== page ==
3. You could potentially leverage either StrongSwan or OpenVPN as an encapsulation protocol. Both of these solutions use encryption, so you’d have to accept the computational overhead of using encryption within your data center for hypervisor-to-hypervisor connectivity, but OK—I suppose these count. Neither of these solutions provide any sort of way to distinguish or mark traffic inside the tunnel, which also has some implications we need to explore.

OK, so the DIY solution is missing a couple of key components. What implications does this have?

  • Without any centralized knowledge of the network topology, there is nothing to handle programming OVS. Therefore, every single change must be manually performed. Provisioning a new VM? You must manually configure OVS, OpenVPN, StrongSwan, and possibly IPTables to handle connectivity to and from that VM. Moving a VM from one host to another? That requires manual reconfiguration. Live migration? That will require manual reconfiguration. Terminating a VM? That will require manual reconfiguration.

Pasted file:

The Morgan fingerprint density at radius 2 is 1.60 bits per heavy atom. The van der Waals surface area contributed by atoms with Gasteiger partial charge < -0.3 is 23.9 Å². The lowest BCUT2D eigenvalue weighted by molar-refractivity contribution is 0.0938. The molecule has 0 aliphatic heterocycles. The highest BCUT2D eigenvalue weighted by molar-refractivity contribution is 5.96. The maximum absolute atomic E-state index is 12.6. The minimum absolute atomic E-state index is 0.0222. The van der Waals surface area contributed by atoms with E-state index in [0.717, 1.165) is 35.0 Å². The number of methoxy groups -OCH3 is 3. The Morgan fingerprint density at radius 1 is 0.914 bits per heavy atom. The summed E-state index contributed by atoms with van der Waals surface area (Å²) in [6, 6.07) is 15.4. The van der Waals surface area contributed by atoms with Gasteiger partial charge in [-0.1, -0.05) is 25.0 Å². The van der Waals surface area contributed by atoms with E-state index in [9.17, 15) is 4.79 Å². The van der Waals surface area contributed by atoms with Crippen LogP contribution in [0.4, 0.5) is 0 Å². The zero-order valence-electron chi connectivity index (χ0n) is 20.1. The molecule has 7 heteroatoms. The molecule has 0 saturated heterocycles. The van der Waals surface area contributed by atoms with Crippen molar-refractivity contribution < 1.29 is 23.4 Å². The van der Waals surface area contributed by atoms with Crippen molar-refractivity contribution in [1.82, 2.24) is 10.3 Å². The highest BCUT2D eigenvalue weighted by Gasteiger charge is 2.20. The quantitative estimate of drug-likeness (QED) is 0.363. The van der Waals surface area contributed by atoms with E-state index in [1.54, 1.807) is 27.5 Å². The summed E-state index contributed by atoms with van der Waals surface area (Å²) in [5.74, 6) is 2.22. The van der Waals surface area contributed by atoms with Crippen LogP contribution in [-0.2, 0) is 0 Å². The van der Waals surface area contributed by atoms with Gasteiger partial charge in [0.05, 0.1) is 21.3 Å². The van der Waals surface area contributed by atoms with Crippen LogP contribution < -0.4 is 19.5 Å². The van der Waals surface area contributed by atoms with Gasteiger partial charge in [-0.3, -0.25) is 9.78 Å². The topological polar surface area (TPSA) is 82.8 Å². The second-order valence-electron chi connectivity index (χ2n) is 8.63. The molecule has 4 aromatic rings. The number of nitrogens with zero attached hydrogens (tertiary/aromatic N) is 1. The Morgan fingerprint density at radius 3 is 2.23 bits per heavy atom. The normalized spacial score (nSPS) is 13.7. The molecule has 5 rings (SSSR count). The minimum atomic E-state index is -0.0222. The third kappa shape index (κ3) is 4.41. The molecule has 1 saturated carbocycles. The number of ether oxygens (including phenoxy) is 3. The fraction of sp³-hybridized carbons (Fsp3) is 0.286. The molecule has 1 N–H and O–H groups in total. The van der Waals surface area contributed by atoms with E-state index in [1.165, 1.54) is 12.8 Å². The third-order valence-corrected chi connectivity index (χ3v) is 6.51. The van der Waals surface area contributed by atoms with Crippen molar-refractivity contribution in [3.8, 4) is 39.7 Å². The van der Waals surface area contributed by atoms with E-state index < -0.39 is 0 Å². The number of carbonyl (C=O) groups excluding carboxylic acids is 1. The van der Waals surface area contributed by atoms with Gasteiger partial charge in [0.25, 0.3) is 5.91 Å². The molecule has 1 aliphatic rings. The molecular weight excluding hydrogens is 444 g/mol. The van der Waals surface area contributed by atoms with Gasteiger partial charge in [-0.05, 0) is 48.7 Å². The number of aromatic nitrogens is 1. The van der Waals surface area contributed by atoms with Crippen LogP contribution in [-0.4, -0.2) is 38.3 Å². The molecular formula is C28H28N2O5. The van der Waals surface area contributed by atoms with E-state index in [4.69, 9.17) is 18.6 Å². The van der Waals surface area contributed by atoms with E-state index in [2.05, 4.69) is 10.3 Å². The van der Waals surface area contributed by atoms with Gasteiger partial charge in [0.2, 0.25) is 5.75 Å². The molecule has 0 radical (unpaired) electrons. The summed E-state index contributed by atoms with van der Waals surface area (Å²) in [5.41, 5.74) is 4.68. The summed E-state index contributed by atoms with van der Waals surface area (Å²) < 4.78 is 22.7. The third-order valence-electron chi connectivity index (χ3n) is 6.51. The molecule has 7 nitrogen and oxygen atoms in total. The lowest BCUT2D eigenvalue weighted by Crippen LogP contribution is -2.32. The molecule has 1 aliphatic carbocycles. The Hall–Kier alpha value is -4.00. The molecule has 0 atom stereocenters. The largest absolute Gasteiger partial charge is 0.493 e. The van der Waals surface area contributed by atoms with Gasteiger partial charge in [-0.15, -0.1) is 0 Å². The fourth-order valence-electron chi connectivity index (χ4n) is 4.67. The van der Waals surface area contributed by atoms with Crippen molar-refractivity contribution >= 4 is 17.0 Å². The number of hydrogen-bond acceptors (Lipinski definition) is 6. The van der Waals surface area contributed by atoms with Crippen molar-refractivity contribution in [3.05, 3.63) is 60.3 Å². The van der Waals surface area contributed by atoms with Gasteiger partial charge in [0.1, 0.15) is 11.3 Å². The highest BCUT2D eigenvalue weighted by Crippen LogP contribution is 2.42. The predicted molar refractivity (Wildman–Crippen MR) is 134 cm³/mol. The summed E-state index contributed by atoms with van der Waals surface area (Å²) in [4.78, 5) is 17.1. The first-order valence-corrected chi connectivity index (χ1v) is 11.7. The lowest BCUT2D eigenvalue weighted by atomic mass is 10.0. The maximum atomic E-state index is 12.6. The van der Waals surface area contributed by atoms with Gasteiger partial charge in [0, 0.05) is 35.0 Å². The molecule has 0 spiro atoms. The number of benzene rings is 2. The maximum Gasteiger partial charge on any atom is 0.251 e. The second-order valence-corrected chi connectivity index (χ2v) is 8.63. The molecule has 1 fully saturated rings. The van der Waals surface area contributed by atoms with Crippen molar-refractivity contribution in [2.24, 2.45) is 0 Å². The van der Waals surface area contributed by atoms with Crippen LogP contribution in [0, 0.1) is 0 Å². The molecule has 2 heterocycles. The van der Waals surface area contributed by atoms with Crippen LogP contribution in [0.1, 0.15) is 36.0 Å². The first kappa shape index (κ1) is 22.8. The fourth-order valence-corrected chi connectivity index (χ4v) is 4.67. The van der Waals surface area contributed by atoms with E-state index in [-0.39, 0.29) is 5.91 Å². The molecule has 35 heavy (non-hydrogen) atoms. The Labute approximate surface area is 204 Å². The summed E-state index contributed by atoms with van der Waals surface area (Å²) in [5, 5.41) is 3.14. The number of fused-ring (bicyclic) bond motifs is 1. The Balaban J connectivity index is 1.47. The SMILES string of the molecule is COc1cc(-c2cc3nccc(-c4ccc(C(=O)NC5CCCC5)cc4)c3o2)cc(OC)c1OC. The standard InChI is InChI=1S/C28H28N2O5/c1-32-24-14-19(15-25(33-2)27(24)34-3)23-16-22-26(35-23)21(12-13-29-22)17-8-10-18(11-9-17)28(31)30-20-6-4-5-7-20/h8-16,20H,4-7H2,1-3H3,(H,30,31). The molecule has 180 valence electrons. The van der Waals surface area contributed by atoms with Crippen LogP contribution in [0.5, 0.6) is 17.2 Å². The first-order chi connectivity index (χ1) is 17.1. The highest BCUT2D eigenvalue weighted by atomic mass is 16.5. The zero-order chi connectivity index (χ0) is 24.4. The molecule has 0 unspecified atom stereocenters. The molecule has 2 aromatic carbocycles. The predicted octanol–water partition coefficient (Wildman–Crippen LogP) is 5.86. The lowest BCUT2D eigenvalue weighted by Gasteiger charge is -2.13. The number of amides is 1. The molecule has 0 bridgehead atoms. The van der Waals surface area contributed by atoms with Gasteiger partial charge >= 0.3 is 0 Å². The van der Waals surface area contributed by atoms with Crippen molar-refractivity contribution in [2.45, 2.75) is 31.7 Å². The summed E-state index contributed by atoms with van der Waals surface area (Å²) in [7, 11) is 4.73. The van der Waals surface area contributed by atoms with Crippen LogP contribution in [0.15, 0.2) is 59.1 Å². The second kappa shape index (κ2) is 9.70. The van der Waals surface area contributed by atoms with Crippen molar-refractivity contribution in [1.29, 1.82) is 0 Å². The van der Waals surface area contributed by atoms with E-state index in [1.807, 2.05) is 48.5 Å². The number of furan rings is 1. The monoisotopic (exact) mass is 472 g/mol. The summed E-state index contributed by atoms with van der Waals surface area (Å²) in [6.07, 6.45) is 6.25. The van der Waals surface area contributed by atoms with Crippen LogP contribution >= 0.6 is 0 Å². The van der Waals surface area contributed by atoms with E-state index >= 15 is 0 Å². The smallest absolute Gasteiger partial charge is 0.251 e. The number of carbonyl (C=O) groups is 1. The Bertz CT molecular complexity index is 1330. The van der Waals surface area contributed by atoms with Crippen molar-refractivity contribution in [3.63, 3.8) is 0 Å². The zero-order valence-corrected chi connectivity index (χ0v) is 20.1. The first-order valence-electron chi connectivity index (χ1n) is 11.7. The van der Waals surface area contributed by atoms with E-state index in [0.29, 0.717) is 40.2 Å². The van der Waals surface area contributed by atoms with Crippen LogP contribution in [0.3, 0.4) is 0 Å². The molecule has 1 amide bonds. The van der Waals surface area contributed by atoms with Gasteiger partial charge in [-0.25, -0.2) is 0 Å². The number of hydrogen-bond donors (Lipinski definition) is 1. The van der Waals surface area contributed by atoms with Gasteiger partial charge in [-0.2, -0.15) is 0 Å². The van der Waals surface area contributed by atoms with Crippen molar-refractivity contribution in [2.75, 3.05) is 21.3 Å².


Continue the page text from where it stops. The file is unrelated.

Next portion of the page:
• Without programmatic access to the solution, it can’t be integrated into any other sort of management framework. Want to use it with OpenStack? CloudStack? It’s probably not going to work. Want to use it with a custom CMP you’ve built? It might work, but only after extensive integration work (and a lot of scripts).
  • It’s my understanding that both StrongSwan and OpenVPN will leverage standard IP routing technologies to direct traffic appropriately through the tunnels. What happens when you have multiple logical networks with overlapping IP address space? How will StrongSwan and/or OpenVPN respond? Because neither StrongSwan nor OpenVPN have any way of identifying or marking traffic inside the tunnel (think of VXLAN’s 24-bit VNID or STT’s 64-bit Context ID), how do we distinguish one tenant’s traffic from another tenant’s traffic? Can we even support multi-tenancy? Do we have to fall back to using VLANs?